Pub Date: Jan. 1, 1998

ISBN: 0-393-04561-7

Page Count: 512

Publisher: Norton

Review Posted Online: May 20, 2010

Kirkus Reviews Issue: Dec. 1, 1997

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Striking research showing the immense complexity of ordinary thought and revealing the identities of the gatekeepers in our...

THINKING, FAST AND SLOW

A psychologist and Nobel Prize winner summarizes and synthesizes the recent decades of research on intuition and systematic thinking.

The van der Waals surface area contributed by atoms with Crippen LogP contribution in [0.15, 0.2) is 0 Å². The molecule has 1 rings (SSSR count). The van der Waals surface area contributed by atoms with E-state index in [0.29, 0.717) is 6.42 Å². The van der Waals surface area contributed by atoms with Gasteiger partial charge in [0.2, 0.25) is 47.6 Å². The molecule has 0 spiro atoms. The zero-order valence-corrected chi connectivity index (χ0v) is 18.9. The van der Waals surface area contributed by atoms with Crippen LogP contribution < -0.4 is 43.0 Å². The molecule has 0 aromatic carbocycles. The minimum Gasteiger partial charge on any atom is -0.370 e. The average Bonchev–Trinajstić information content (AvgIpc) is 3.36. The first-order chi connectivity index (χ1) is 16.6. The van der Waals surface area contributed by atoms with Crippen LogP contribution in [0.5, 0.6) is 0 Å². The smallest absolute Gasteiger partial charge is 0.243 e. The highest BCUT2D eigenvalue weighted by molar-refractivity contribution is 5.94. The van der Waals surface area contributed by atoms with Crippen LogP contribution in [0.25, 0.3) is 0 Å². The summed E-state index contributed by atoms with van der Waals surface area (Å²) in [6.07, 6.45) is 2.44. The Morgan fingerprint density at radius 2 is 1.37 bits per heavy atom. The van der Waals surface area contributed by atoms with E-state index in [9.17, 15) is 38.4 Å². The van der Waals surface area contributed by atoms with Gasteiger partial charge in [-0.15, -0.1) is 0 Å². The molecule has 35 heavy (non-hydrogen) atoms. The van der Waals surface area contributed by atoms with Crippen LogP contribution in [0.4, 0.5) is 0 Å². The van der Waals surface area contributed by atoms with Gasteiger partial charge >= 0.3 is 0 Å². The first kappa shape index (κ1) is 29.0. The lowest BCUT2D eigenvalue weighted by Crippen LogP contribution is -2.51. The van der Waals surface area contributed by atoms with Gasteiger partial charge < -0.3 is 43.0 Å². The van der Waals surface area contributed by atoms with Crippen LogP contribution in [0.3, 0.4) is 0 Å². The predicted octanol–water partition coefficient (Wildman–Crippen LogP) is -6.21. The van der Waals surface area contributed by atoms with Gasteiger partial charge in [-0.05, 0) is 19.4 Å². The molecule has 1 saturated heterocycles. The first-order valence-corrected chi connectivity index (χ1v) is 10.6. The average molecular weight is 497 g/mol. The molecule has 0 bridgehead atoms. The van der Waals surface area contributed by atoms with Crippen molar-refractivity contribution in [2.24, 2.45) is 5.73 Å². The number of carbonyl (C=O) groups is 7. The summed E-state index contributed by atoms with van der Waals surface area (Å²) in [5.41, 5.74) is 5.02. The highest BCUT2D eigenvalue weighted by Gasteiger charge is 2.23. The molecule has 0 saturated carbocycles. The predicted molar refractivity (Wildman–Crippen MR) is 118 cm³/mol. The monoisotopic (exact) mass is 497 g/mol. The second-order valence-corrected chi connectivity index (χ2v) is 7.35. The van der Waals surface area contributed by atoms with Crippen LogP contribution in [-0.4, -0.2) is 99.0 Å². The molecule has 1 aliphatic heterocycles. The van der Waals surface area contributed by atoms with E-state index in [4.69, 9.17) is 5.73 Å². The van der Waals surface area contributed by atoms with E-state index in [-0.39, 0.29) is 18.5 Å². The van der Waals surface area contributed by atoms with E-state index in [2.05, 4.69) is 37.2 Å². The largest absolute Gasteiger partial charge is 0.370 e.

The author of several scholarly texts, Kahneman (Emeritus Psychology and Public Affairs/Princeton Univ.) now offers general readers not just the findings of psychological research but also a better understanding of how research questions arise and how scholars systematically frame and answer them. He begins with the distinction between System 1 and System 2 mental operations, the former referring to quick, automatic thought, the latter to more effortful, overt thinking. We rely heavily, writes, on System 1, resorting to the higher-energy System 2 only when we need or want to. Kahneman continually refers to System 2 as “lazy”: We don’t want to think rigorously about something. The author then explores the nuances of our two-system minds, showing how they perform in various situations. Psychological experiments have repeatedly revealed that our intuitions are generally wrong, that our assessments are based on biases and that our System 1 hates doubt and despises ambiguity. Kahneman largely avoids jargon; when he does use some (“heuristics,” for example), he argues that such terms really ought to join our everyday vocabulary. He reviews many fundamental concepts in psychology and statistics (regression to the mean, the narrative fallacy, the optimistic bias), showing how they relate to his overall concerns about how we think and why we make the decisions that we do. Some of the later chapters (dealing with risk-taking and statistics and probabilities) are denser than others (some readers may resent such demands on System 2!), but the passages that deal with the economic and political implications of the research are gripping.